Is it okay to combine Covishield and Covaxin for increased immunity?
The two leading indigenous vaccines used to immunize the country’s vulnerable population are Covishield (Oxford-Astrazeneca) and Covaxin. While both vaccines have proven to be highly effective and safe, expert committees are now considering combining the doses of the two traditional vaccines to maximize benefits and provide long-term immunity.
While mixing and matching coronaviruses is not entirely novel, the combination of two vaccines of the same type is. The first such test in India will be approved for use as well.
So far, what has been proposed
The Vaccine Subject Expert Committee (SEC) has proposed the use of combined doses of Covishield, manufactured by the Pune-based Serum Institute of India (SCI), with Covaxin in collaboration with the Hyderabad-based Bharat Biotech. We recommend that clinical trials be permitted at the Christian Medical College in Vellore.
How are they different?
The main vaccine applicants approved for use in India are Covaxin and Covishield. Covaxin has not been used on a global scale, despite being approved for use in other countries. While both vaccines were created using traditional vaccine-making technologies, they differ slightly in comparison. Astrazeneca is a genetically modified (weakened) version of the common cold virus that has been genetically modified to match the coronavirus (but cannot cause the illness).
Why do experts prefer combining vaccines?
A thorough investigation and discussion of mixing and matching vaccine regimes, including COVID-19 experimental vaccines, has taken place. The primary reason that many medical experts now support administering one vaccine brand on the first dose and another brand on the second dose is that it combines the best benefits of the two vaccine doses to combat decreased efficiency rates and to trigger better immune responses. While the effects of these vaccines are seriously jeopardized by coronavirus variants, COVID-19 mixed and complementary vaccines may address safety concerns while potentially resulting in high efficiency rates.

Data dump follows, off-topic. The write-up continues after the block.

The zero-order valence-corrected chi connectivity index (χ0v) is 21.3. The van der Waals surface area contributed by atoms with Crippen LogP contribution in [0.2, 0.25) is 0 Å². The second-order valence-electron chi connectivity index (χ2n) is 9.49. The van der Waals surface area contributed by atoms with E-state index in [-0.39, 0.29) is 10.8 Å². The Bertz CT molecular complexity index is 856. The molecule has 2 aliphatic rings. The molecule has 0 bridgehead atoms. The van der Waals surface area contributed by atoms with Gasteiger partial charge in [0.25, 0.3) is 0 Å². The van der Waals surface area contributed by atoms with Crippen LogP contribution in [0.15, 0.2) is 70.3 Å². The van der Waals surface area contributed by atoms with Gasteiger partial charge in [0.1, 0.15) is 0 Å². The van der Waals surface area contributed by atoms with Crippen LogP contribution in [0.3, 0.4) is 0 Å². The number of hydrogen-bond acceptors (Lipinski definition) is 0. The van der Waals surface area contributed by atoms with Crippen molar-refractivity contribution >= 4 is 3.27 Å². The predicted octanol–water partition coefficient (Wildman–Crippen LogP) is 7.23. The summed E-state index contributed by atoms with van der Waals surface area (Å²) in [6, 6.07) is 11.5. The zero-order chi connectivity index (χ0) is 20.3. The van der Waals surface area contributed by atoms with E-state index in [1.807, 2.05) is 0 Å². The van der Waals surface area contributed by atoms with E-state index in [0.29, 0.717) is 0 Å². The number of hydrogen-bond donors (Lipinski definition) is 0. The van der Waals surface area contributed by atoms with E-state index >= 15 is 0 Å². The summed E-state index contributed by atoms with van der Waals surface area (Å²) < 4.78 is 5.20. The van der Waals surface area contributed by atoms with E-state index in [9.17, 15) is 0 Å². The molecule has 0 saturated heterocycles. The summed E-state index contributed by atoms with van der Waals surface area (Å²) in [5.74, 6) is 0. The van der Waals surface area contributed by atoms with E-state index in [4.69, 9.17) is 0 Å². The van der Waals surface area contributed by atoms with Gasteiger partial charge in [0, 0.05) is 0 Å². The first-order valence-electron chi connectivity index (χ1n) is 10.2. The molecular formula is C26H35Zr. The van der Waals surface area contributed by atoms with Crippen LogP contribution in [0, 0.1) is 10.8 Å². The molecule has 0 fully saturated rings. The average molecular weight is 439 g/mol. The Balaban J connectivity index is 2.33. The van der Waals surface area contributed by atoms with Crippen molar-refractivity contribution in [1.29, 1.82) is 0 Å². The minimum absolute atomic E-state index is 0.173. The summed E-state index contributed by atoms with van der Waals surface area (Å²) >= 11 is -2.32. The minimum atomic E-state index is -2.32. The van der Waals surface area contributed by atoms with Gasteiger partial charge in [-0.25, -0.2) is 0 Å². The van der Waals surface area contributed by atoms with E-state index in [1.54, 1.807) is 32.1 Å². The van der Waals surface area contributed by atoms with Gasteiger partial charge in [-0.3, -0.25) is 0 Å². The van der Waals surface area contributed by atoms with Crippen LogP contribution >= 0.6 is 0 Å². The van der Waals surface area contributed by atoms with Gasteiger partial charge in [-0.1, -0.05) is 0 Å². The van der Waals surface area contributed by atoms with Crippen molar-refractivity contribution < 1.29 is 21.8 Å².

What does research from other countries suggest? Have any other vaccines been mixed in?
The combination of Covaxina and Covishield isn’t the first time such a policy has been contemplated. Since mutant strains of the virus began to circulate, and waning immunity with some vaccines became a source of concern, the mix and match regimens have been subjected to a number of clinical studies. However, there is currently no relevant or substantial data to support the safety.
It has been shown that using two different vaccine doses can increase protective response, build immunity, or provide a better response than receiving two doses of the same vaccine. A clinical trial, for example, found that combining Pfizer and Astrazeneca (Covishield) vaccine doses was superior to receiving two Pfizer or Astrazeneca vaccine doses alone. Some proponents of the policy argue that such a system would give people more options and allow them to get the vaccine (or dose) that is best for them.
Has such a study ever been conducted in India?
While the proposed study has yet to be approved, some people in India have already received doses of both vaccines at different intervals (accidentally or for clinical reasons). At least 20 people from a district in Uttar Pradesh were given Covaxin, followed by Covishield. While there was some difference in the antibody response, no major side effects were observed.
Will it work against the Delta variant of SARS-COV-2?
The spread of the second wave in India was aided by the Delta variant of SARS-COV-2, which is thought to have originated in India. It also resulted in an increase in infections in those who had been vaccinated (partially or fully), because it was able to easily evade many of the antibodies put in place by the vaccine.
While the variant continues to spread at an alarming rate around the world, and similar harmful variants are expected to emerge, it is believed that combining vaccines will allow for greater immunity that works against the variant and results in a longer-lasting antibody count, which could protect individuals. Experts believe that combining vaccines based on two different technologies may also cause the immune system to develop a broader response in the case of variants.
Is There any Risk in Doing So?
Although there are numerous benefits, some people are unaware of the policy change and its future potential, citing a lack of available data and concerns.
A mixing policy would not only allow for the safekeeping of two different doses and equitable distribution, but it would also be devoid of data to support the same and determine whether the combination of experimental vaccines COVID-19 is truly effective. Furthermore, the World Health Organization has labeled the policy as “threatening” and “unnecessary,” implying that the experiment may contribute to the depletion of resources for countries that do not have enough.